Take the 2-minute tour ×
Stack Overflow is a question and answer site for professional and enthusiast programmers. It's 100% free.

I'm wondering if constantly resizing byte arrays can take a big hit on preformance. I'm adding data to a class and if the class already contains that data type I need to add it to the existing byte array, which means I'll need to resize it. The problem is that there are some data types that I have that will be adding in bulk which means there could be multiple array resizes occurring.

Would this make a huge impact on performance? This class CAN be very performance critical.

If it does, then I might have to do a design-overhaul.

Thanks for your help!

share|improve this question
You should see if it's taking up a large time to execute relative to other parts of your code by using a profiler. VS has one built in, there's some free ones out there, or paid ones like ANTS or dotTrace. –  Jay Otterbein Mar 7 '12 at 22:43
Build it, profile it, if it's too slow, refactor it. Most likely the places you think will be the most performance-critical will actually not be the most performance-critical places :) –  BlueRaja - Danny Pflughoeft Mar 7 '12 at 22:44
@JayOtterbein I've actually never bothered to mess around with a profiler, it might be a good idea for me to start, though. –  Alex Mar 7 '12 at 22:45
@Alex, if you did not use a profiler or measured performance of the code in some other way you should not claim the code is performance critical. As said in answers you should use List<T> instead of Array, but for readability/correctness reasons, not performance reasons. List<T> already written/tested to support resizing unlike hand made code with Array (no matter how good you are). –  Alexei Levenkov Mar 7 '12 at 23:37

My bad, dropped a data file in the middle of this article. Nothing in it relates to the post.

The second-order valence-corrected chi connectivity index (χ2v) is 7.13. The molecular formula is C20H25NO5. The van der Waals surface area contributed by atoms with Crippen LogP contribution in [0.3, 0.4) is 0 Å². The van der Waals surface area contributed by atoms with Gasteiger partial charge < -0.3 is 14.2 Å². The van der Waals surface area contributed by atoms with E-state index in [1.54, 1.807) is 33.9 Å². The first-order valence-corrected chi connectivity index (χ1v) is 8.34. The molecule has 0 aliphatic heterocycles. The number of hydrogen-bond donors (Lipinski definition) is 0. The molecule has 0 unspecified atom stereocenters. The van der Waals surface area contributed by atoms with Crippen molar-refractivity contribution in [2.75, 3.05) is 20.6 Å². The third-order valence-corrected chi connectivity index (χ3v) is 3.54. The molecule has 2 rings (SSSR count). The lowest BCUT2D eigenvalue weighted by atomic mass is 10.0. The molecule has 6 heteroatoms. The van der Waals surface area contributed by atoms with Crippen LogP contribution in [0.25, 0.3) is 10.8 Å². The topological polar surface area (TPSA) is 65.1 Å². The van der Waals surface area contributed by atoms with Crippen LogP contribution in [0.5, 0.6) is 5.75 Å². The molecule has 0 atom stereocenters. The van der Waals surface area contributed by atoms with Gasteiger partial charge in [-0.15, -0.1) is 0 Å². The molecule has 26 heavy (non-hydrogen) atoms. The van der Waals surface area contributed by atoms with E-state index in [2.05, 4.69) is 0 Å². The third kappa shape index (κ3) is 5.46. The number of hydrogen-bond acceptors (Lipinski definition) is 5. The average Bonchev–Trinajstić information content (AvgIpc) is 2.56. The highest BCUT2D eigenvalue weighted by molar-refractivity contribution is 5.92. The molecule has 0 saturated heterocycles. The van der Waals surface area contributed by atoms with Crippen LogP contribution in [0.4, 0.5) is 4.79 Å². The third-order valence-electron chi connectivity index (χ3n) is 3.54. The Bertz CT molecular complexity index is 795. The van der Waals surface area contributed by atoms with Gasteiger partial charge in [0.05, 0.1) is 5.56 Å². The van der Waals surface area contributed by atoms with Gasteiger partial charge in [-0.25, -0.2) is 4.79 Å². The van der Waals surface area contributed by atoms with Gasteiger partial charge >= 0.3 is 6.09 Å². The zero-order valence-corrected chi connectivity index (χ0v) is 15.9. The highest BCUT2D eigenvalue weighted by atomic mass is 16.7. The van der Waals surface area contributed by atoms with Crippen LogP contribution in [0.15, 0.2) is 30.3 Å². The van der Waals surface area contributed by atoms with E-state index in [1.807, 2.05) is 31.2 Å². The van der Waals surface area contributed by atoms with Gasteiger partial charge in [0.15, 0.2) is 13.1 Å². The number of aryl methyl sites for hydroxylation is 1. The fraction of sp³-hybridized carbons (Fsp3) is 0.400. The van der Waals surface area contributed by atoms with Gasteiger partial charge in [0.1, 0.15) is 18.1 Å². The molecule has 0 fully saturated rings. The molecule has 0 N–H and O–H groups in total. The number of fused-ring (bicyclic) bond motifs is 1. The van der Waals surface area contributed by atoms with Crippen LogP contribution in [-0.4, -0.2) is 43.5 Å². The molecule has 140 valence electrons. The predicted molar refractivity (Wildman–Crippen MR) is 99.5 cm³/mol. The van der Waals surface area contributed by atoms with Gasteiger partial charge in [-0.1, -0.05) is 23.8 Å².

If you want to know whether a particular line of code adversely affects performance then set a target that is acceptable to your customer, measure the performance of the code, and see if it beats the target. If it does, great, you're done. If it does not then go get a profiler, find the slowest thing, and fix it. Asking strangers on the internet who do not know either your code or your customer is taking time away from time you could be spending writing performance tests. –  Eric Lippert Dec 4 '13 at 17:01

3 Answers 3

up vote 7 down vote accepted

If resizing is required then you should use a List<byte> instead. Arrays cannot be resized so you would have to create a completely new array and then copy the old content into the new array before adding additional content (this is what Array.Resize does if that's what you were referring to).

List<T> is using an array internally but will optimize resizing so you don't have to deal with it.

Essentially once the internal array is full and new content is added, List<T> will double the internal array size, hence resizing should in fact occur very rarely - if you resize your array directly on the other hand you will either have to employ a similar strategy and keep a "size counter" or take the resize performance cost on any content addition.

share|improve this answer

Yes it is impacting performance. Resize array does not simply make the original array longer or shorter, it will create a new array and copy the data from old to new if necessary.

As suggested in the comment, use dynamic container such as List or ArrayList, while the latter is not type save but is convenient to use, which I prefer. You can take a look at : http://msdn.microsoft.com/en-us/library/system.collections.arraylist.aspx

share|improve this answer

Here is a coded demonstration, what the effect of "Extending" an array is.

Demonstration of the Array Extending Performance Drop

share|improve this answer

Your Answer


By posting your answer, you agree to the privacy policy and terms of service.

Not the answer you're looking for? Browse other questions tagged or ask your own question.